Militant Journalism

Victory in historic Oregon Tech faculty strike

On May 4, one week and two days after the start of an historic faculty strike, the Oregon Tech senior administrator negotiating team signed the third strike settlement agreement proposed by faculty represented by the American Association of University Professors. The faculty received most everything they had bargained for: fair wages, secure benefits, and a reasonable and clearly defined workload. Immediately, senior administrators used their massive platforms to call for unity and forgiveness. What is this new rhetoric all about? Let’s look at what they have been saying and why that might be.

The rhetoric used by the senior administration before and after they came to an agreement is like night and day. The day before the agreement, they published a statement in which they claimed, “The faculty union is not concerned about the Oregon Tech students and is putting self-interest ahead of students.” Similar statements were published in the local paper, the Herald and News

The next day, OT President Nagi G. Naganathan sent a memo to the entire student body, saying things like “Oregon Tech is poised to emerge from this contract negotiation stronger and with a renewed vigor,” and “It took great effort and a willingness to compromise from both sides to arrive at a mutually beneficial agreement.” To claim it took such effort from both sides is silly. “The bulk of the work writing three different drafts of a final strike settlement agreement was left to be the responsibility of OT-AAUP’s negotiating team,” professor and union member Franny Howes explained to Liberation News. 

Photo used with permission.

There is now palpable anger from the students at the senior administrators for how poorly they treated the faculty. “I did support my faculty because they’ve done so much for us,” said a student in the Dental Hygiene program, whose classes were severely affected by the strike. They had been promised by the administration that classes would continue as normal during the strike, but some of the scabs were not even qualified. “We were kind of disgusted,” the student told this writer.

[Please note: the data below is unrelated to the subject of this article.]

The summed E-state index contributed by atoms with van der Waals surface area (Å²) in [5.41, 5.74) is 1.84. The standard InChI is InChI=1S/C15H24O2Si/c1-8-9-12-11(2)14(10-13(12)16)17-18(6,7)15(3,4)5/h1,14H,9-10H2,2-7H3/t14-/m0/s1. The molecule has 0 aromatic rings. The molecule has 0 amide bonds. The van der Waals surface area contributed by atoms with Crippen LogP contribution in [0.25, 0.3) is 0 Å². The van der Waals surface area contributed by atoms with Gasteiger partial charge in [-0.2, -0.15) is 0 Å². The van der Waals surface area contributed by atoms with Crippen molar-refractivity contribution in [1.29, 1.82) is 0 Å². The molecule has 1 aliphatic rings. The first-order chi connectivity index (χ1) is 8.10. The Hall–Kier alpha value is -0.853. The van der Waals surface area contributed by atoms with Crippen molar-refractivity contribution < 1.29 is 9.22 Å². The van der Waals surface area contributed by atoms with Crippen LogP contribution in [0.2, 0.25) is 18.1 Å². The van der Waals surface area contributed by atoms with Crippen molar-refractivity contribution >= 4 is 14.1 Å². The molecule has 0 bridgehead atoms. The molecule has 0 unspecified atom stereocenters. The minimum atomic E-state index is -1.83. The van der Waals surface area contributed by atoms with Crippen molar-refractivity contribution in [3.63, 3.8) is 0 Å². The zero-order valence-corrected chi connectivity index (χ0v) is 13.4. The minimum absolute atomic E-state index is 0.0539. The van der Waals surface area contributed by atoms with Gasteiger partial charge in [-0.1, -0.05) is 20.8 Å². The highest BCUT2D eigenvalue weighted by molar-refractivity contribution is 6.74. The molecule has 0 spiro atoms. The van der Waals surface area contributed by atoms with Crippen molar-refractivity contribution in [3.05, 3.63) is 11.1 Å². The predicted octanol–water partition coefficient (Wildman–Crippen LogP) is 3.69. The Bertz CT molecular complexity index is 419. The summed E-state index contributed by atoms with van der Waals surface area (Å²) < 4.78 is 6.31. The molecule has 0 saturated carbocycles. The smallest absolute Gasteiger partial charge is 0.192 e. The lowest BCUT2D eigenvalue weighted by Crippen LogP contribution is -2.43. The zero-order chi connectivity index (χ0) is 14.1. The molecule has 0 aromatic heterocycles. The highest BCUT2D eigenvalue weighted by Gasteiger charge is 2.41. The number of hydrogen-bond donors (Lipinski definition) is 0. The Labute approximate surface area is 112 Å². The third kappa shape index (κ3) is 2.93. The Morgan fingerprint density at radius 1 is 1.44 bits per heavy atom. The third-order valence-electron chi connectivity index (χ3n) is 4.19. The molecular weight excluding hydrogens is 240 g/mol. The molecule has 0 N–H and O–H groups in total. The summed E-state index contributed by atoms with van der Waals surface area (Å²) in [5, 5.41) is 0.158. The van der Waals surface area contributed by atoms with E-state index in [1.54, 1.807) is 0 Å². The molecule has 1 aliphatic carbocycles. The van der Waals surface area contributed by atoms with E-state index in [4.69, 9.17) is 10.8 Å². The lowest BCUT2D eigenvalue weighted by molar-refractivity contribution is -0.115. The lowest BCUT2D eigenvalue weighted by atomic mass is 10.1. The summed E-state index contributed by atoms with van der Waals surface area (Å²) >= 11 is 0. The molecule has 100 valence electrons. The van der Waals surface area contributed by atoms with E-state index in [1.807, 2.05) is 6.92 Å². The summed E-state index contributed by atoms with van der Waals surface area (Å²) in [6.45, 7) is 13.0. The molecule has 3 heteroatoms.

While faculty and their student supporters are celebrating a victory won through organizing and solidarity, the faculty and student body also have unresolved conflicts with administration. A new building is being constructed on campus and Naganathan made the decision, after it was already over halfway done, that the second floor should be his new office. The faculty senate voted “no confidence” in him and is calling for his resignation. On May 26, there will be a board meeting, where the student government will be present to discuss the possibility of Naganathan’s resignation. Then there is the issue of the board itself which is controlled by conservative corporate and political interests.  

The change in the administration’s rhetoric, from the venom they were spitting at the faculty before, to calls for unity now, are an appeal to the desire to return to normalcy and a distraction from the movement towards actual justice. They are asking, now that we are not in open conflict, that we not hold them accountable. We will not fall for it!

The writer is a student at Oregon Tech. 

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